Over half of aspiring homeowners were made ill by the stresses of the buying experience – up from just over a third in 2017, a survey by challenger bank Aldermore found.
And 46% said the house purchasing experience caused issues in their relationship, up from 34% last year.
This may not come as a total surprise with almost half of first time buyers having a property fall through.
Wannabe homeowners also seem prepared to make career changes to get their foot on the property ladder with 43% of recent first time buyers saying their gave up being self-employed due to the difficulties of securing a mortgage. This compares to 32% in 2017.
Damian Thompson, director of mortgages at Aldermore, said: “With the average first-time homeowner taking almost six years to get on the property ladder, it is understandable that they will face challenges and hurdles along the way. However, it is concerning how negatively the house buying process is impacting health, personal relationships and careers.”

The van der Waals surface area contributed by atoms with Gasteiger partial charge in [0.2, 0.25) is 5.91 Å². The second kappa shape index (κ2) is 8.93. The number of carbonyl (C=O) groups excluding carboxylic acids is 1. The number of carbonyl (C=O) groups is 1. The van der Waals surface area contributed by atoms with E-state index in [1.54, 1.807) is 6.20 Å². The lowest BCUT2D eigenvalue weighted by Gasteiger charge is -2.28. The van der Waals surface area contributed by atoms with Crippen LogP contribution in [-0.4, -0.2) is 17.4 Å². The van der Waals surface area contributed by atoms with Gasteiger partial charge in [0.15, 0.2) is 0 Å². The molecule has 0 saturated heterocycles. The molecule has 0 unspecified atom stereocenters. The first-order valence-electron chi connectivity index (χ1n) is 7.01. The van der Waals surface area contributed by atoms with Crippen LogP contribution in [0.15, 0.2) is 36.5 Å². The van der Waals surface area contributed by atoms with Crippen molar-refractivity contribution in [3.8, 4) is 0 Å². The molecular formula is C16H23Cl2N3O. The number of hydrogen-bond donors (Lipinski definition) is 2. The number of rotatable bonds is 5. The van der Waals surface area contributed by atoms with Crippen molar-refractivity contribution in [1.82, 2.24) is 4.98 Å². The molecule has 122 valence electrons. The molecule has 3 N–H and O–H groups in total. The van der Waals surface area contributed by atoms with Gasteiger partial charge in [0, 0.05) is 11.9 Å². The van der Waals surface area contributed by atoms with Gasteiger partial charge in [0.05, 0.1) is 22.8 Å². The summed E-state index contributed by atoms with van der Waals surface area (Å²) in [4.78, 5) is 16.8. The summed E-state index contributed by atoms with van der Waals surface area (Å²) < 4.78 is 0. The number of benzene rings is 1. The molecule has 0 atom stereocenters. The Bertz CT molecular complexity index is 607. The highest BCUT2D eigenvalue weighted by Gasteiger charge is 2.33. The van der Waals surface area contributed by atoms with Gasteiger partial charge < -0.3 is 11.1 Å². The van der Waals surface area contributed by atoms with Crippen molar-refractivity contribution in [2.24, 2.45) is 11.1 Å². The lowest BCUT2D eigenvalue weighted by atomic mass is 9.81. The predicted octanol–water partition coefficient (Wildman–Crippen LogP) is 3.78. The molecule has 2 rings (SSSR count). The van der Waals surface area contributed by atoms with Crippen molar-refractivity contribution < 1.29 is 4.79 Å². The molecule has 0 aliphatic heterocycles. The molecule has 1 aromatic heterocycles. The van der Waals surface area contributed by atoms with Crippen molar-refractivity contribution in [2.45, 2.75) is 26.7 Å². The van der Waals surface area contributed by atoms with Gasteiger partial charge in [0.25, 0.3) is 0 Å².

Nicky Lidbetter, chief executive of Legacy tampa drug rehab, said: “Moving house can be a stressful event for anyone and frequently represents a time of transition and change. For first time buyers, typically young people, this big life event can come at a time when people are already coping with other life stressors including maintaining employment, building relationships and starting a family.
“As such, I am not at all surprised to hear that their wellbeing has been found to be adversely affected through the buying process, particularly with the rise in house prices. This has been somewhat reflective of the increased rates of anxiety, stress and anxiety-based depression that we are seeing in all areas of society, and indeed here at Anxiety UK.”
Worth it in the end
Despite the sacrifices first-time buyers make, there is light at the end of the tunnel once they have the keys to their new home. Over seven in 10 believe the stress was worth it in the end, compared to just over a half in 2017. And 84% found the experience empowering compared to 69% last year.
Seven in 10 believed buying a home with their partner has brought them closer together. This is up from over a half in 2017.